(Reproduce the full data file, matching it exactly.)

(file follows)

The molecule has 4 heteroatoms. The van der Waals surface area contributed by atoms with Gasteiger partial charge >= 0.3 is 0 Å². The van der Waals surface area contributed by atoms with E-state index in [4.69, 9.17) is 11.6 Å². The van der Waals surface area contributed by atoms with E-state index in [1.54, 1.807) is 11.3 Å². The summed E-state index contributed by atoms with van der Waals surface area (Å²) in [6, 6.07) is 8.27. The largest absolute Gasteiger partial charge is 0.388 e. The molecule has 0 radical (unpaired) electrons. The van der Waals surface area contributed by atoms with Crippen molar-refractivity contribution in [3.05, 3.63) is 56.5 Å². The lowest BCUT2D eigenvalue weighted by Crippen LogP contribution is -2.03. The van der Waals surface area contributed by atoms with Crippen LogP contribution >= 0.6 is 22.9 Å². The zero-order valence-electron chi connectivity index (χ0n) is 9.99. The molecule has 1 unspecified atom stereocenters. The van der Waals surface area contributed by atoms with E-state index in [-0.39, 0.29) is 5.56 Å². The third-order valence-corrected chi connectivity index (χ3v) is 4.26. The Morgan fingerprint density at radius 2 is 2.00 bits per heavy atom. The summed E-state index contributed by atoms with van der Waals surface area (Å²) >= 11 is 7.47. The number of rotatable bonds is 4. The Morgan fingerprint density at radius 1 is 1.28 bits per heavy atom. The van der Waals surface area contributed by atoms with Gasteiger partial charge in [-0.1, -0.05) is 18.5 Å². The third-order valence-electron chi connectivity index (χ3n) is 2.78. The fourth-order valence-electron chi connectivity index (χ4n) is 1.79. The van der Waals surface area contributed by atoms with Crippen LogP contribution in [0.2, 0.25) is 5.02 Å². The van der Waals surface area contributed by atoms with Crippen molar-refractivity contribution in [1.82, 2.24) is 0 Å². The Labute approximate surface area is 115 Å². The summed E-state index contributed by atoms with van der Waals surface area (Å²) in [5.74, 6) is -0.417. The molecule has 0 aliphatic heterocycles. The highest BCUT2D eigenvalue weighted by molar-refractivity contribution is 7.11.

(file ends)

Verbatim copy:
The molecule has 4 heteroatoms. The van der Waals surface area contributed by atoms with Gasteiger partial charge >= 0.3 is 0 Å². The van der Waals surface area contributed by atoms with E-state index in [4.69, 9.17) is 11.6 Å². The van der Waals surface area contributed by atoms with E-state index in [1.54, 1.807) is 11.3 Å². The summed E-state index contributed by atoms with van der Waals surface area (Å²) in [6, 6.07) is 8.27. The largest absolute Gasteiger partial charge is 0.388 e. The molecule has 0 radical (unpaired) electrons. The van der Waals surface area contributed by atoms with Crippen molar-refractivity contribution in [3.05, 3.63) is 56.5 Å². The lowest BCUT2D eigenvalue weighted by Crippen LogP contribution is -2.03. The van der Waals surface area contributed by atoms with Crippen LogP contribution >= 0.6 is 22.9 Å². The zero-order valence-electron chi connectivity index (χ0n) is 9.99. The molecule has 1 unspecified atom stereocenters. The van der Waals surface area contributed by atoms with E-state index in [-0.39, 0.29) is 5.56 Å². The third-order valence-corrected chi connectivity index (χ3v) is 4.26. The Morgan fingerprint density at radius 2 is 2.00 bits per heavy atom. The summed E-state index contributed by atoms with van der Waals surface area (Å²) >= 11 is 7.47. The number of rotatable bonds is 4. The Morgan fingerprint density at radius 1 is 1.28 bits per heavy atom. The van der Waals surface area contributed by atoms with Gasteiger partial charge in [-0.1, -0.05) is 18.5 Å². The third-order valence-electron chi connectivity index (χ3n) is 2.78. The fourth-order valence-electron chi connectivity index (χ4n) is 1.79. The van der Waals surface area contributed by atoms with Crippen LogP contribution in [0.2, 0.25) is 5.02 Å². The van der Waals surface area contributed by atoms with Crippen molar-refractivity contribution in [1.82, 2.24) is 0 Å². The Labute approximate surface area is 115 Å². The summed E-state index contributed by atoms with van der Waals surface area (Å²) in [5.74, 6) is -0.417. The molecule has 0 aliphatic heterocycles. The highest BCUT2D eigenvalue weighted by molar-refractivity contribution is 7.11.